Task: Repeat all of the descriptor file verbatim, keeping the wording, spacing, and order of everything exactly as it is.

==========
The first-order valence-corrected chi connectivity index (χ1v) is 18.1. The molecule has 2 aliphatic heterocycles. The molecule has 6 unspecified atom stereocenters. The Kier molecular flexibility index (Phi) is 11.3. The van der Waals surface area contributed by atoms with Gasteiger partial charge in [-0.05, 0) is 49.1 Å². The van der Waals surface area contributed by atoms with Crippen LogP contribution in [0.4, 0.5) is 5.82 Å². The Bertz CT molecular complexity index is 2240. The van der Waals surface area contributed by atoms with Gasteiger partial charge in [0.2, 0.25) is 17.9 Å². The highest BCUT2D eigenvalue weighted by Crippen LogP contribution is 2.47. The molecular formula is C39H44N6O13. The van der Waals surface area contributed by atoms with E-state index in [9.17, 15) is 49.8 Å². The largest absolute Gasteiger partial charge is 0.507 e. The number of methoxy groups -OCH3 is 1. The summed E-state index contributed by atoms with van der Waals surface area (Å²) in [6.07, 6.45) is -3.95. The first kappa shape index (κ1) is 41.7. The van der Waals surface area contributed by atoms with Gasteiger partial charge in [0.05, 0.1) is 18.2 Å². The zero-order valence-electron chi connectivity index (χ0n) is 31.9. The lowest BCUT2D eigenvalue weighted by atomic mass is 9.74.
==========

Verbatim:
The first-order valence-corrected chi connectivity index (χ1v) is 18.1. The molecule has 2 aliphatic heterocycles. The molecule has 6 unspecified atom stereocenters. The Kier molecular flexibility index (Phi) is 11.3. The van der Waals surface area contributed by atoms with Gasteiger partial charge in [-0.05, 0) is 49.1 Å². The van der Waals surface area contributed by atoms with Crippen LogP contribution in [0.4, 0.5) is 5.82 Å². The Bertz CT molecular complexity index is 2240. The van der Waals surface area contributed by atoms with Gasteiger partial charge in [0.2, 0.25) is 17.9 Å². The highest BCUT2D eigenvalue weighted by Crippen LogP contribution is 2.47. The molecular formula is C39H44N6O13. The van der Waals surface area contributed by atoms with E-state index in [9.17, 15) is 49.8 Å². The largest absolute Gasteiger partial charge is 0.507 e. The number of methoxy groups -OCH3 is 1. The summed E-state index contributed by atoms with van der Waals surface area (Å²) in [6.07, 6.45) is -3.95. The first kappa shape index (κ1) is 41.7. The van der Waals surface area contributed by atoms with Gasteiger partial charge in [0.05, 0.1) is 18.2 Å². The zero-order valence-electron chi connectivity index (χ0n) is 31.9. The lowest BCUT2D eigenvalue weighted by atomic mass is 9.74.